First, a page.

Inspired by a post I read at Happy Muslim Mama I thought I’d write something about my experience with hijab. I have only worn hijab a few times now. I wanted to be one of the strong Muslim women who wear it every day right from the start of their decision to put it on, but I realize that for myself, it is better for me to take it in steps. So I’ve worn it at my two visits to the masjid, and I also wore it once in front of some family members, to introduce them to the new me.
Throughout the years I would put it on in the mirror to look at myself and see what I look like and how it feels. I loved how it looked. It made me look so pretty and feminine. Make-up and tight jeans, revealing low-cut shirts and short shorts to show off your legs – these are the ways I’ve seen women show off their femininity, displaying the parts of their bodies that make a woman a woman. Yet with all of my physical attributes hidden, all of my beautiful curves and skin and shape covered up and with my face clean of all make-up, for some reason, I feel more feminine than ever before.
When I wear hijab, I feel like I am finally being who I really am. Instead of being the “closet” muslim, whom no one can recognize as being muslim, I am really out there when others see me with my head scarf on.
But it is one thing for me to be “outed” in a community full of strangers; it is another to show my close friends and family the person I now am. This for me has been the greatest challenge of all. I didn’t tell my family about my reversion for a long time; they didn’t know I was Muslim. It felt horrible – this important part of me was hidden whenever I was around them, and I never felt like I was being truthful with them. I also felt ashamed that I had not told them – how weak was my faith if I couldn’t even tell my own family that I believed in Islam? At the end, I figured that no matter what the consequences were, I had to tell them in order to rid myself of these awful feelings which held me back from further pursuing my new religion. I feel this is the way it is now, too – I have to show them the new Hijabi Me.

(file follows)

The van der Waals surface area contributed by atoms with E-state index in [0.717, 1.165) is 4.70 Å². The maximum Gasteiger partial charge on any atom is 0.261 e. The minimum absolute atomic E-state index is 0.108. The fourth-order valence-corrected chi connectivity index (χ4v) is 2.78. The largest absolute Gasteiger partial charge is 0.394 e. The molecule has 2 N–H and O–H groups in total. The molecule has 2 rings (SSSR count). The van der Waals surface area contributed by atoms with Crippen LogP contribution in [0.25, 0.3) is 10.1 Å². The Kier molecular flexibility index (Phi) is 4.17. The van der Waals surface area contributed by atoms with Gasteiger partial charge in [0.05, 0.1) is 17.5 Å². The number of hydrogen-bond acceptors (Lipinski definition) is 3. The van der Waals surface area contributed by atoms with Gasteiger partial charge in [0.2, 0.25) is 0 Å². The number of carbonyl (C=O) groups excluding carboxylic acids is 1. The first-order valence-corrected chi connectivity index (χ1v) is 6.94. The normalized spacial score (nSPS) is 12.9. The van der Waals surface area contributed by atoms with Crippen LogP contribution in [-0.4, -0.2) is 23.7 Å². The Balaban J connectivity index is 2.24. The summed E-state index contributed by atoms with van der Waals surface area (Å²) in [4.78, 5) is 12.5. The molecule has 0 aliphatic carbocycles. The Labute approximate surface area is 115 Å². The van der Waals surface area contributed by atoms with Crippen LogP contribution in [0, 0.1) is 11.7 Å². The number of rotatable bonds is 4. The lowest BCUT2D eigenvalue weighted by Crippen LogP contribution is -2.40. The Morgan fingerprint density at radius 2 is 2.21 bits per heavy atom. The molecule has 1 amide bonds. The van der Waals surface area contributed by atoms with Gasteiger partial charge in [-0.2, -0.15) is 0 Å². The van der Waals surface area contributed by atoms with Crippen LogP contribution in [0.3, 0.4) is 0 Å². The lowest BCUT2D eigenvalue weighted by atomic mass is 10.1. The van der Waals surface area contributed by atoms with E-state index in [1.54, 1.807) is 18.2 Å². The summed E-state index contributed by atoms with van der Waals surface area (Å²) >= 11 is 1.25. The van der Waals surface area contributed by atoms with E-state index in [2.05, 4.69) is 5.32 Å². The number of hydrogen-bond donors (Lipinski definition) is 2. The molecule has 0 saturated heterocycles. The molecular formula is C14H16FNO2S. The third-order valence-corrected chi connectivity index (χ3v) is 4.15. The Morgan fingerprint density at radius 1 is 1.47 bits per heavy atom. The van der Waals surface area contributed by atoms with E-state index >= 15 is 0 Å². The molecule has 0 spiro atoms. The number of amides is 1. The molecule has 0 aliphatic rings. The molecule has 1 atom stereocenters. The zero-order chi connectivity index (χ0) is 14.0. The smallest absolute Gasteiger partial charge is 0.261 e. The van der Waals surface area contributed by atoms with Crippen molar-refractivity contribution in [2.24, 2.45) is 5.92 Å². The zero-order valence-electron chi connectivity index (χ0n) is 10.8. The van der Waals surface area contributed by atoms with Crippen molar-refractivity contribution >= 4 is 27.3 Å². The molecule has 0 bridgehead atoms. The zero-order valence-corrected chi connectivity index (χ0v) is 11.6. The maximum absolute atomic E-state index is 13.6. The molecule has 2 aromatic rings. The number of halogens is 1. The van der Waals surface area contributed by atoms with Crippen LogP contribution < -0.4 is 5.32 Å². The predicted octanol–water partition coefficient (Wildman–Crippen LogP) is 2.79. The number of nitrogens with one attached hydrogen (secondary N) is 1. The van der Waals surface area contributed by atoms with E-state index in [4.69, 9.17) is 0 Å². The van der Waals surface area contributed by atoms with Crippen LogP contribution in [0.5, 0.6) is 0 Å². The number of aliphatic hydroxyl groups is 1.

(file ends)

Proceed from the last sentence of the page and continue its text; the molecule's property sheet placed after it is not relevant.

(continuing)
A friend of mine who is leaving for law school in a few days mentioned to me the sentiment that before she wore hijab, she used to be able to chose who she wanted to be: she could be the quiet girl, she could be the loud girl, she could be the smart girl, the fun girl, the studious girl – whatever she felt like being on that particular day at that particular moment. When you wear hijab, you automatically become the “muslim girl.” Your hijab BECOMES your identity.
While my friend was partially lamenting this aspect, we both know that it is a blessing for us. When you see a woman in hijab, there is no doubt that she is a Muslim. This is part of the magic of the hijab, because whenever I put it on, it is a constant REMINDER to me that I am Muslim. It forces me to be aware of this part of my identity – that all of my actions and all of my deeds are the actions of a Muslim. It is an excellent way for me to remember that Allah sees all of my thoughts, actions, and words, and that everything I do and say is recorded.